What a dingus! - CD4024BE

ive got one of these in my modular which is a key to almost every pathc i make.

i was just hunting about for schematics cos im about to stick one into my 80s yamaha pc100 keyboard to divide down the main clock. its all internal so i dont need as much buffering to the outside which is nice.

i dont need reset either but i just want to know: what the hell is up with that crazy reset circuitry?


I really can’t explain that sorry, but surely someone else here :slight_smile:

If i remember correctly the logic high levels are dependent on the supply voltage.

My guess is the reset circuitry is there to accommodate for gate voltages lower than Vdd.
It’s just two cascaded inverting stages, biased by the the other transistor.

Also the rise time will be faster with higher input levels

I have no idea what’s up with that bias circuit, I haven’t seen anything like it before.

Here’s another 4024 based divider whose reset input is conditioned by two transistor stages, but without any such bias circuit.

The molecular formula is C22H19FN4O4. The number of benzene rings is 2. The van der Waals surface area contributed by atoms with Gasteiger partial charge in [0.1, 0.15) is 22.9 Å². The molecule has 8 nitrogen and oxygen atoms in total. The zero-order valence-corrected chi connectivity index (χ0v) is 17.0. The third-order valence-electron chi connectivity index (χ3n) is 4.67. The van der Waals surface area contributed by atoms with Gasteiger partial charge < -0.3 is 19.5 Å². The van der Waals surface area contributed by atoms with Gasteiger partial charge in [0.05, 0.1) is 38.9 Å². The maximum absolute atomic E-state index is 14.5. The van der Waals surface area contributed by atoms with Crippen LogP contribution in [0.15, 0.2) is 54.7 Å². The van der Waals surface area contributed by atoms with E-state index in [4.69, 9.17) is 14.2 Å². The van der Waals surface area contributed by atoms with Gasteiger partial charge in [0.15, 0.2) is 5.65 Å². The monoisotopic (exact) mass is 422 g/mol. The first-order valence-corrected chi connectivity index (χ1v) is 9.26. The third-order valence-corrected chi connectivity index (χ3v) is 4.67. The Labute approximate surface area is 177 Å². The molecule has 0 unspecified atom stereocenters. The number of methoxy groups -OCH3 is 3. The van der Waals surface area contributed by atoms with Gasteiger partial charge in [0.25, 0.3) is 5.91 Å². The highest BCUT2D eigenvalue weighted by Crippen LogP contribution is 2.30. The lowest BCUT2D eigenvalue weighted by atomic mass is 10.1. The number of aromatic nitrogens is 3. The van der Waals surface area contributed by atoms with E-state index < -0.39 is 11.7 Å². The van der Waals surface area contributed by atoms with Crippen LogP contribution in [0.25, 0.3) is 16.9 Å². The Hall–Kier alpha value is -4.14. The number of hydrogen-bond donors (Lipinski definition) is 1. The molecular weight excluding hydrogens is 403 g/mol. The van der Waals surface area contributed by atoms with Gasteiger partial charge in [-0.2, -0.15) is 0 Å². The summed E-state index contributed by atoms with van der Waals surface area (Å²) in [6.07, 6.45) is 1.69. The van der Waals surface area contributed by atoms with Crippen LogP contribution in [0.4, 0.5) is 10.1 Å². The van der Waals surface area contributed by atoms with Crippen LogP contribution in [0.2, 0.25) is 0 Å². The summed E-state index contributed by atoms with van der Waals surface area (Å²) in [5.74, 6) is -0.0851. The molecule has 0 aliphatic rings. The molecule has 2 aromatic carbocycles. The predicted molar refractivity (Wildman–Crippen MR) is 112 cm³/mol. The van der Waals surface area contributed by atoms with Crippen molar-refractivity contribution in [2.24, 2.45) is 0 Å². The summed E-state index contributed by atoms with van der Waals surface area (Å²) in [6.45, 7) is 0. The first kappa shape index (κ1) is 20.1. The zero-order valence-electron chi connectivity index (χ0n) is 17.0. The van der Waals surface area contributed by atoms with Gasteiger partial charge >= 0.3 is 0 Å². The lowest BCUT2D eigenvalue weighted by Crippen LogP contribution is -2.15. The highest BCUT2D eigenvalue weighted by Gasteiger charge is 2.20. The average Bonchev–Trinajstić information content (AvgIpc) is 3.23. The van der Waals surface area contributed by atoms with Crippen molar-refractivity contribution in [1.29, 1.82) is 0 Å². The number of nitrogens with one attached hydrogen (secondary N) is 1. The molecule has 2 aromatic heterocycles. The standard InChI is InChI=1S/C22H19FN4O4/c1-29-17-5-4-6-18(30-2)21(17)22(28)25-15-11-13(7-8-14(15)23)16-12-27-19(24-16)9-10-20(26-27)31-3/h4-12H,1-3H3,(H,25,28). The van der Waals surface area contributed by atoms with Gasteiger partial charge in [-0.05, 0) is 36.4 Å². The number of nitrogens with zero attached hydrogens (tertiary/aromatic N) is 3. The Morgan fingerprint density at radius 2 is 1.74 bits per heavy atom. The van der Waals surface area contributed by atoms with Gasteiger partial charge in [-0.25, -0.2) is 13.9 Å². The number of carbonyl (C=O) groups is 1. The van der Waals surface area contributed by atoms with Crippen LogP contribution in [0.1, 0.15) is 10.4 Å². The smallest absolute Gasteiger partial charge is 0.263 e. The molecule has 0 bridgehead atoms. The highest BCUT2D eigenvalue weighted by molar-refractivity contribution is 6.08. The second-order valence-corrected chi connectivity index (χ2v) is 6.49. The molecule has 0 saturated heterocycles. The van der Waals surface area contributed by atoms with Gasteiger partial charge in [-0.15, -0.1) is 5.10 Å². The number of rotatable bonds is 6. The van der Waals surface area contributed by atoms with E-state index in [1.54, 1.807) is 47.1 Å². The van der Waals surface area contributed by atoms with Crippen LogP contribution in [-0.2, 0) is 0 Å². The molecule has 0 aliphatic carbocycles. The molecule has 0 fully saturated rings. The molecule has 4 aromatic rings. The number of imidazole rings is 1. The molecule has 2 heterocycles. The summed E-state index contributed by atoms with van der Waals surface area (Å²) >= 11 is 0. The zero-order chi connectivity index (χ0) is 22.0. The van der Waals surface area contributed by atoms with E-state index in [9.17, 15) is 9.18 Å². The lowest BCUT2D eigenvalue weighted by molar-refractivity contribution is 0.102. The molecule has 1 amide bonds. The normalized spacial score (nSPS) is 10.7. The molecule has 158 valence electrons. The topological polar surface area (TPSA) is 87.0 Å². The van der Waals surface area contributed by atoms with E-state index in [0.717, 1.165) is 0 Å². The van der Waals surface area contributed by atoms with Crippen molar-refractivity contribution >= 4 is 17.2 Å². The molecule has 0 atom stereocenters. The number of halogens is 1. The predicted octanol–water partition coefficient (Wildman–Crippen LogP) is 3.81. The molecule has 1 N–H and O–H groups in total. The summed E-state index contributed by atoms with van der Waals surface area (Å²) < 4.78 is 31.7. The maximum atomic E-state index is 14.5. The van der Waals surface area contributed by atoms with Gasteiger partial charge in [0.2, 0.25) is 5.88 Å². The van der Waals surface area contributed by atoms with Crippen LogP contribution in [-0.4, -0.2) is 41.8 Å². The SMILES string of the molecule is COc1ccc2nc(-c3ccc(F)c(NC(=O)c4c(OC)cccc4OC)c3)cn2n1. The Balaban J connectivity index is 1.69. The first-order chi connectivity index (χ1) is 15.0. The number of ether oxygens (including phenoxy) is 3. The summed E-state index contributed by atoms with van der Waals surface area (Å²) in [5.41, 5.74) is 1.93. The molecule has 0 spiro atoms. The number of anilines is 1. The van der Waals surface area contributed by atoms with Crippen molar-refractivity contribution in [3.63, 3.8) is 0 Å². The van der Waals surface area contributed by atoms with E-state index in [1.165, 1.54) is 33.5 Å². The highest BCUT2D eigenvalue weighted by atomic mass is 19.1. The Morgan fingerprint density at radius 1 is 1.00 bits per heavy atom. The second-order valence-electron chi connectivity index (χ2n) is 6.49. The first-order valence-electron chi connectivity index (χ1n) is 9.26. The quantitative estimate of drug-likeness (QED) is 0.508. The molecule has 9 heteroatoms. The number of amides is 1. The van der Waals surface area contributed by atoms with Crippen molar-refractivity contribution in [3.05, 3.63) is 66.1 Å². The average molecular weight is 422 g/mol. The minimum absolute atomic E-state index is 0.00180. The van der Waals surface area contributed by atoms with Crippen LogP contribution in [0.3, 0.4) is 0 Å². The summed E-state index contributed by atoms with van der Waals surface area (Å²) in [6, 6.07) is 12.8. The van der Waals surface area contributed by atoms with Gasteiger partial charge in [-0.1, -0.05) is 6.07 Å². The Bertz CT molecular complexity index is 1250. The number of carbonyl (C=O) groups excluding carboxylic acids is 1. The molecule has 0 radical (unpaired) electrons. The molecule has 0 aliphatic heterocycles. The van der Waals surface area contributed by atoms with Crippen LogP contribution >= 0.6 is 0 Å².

(Does it really need four diodes for reset though?)

Never mind, I went back and looked at Rönnberg’s page (Niklas R�nnberg's homepage - Audio DIY) and it says

It’s original design was made by Mathias Herrmann for his inspiring Fonitronik. However, his design gives inverted outputs, which I changed to normalized outputs. Also I added a start-up reset pulse, to ensure that all outputs are low when the modular is started.

So the “bias circuit” is actually that startup pulse: When power is applied, the center left transistor turns on and kicks the reset input. The rest is a pair of inverting buffers to condition the input pulses, as said.

Fonitronik’s design: http://www.modular.fonik.de/pdf/SimpleDividerSCH.pdf


Oh wow that’s pretty cool, i didn’t think of it but it makes sense because it’s an npn that would go low when the capacitor on the base charges.

In fact, it’s so clever it might be worth adding to a lot of other circuits :slight_smile:

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Nice. I also get that and like tge benefit in some circumstances. I tried to look it up but it was down when I went there…

Rönnberg’s site looks to be permanently dead; above I linked to an Internet Archive copy.

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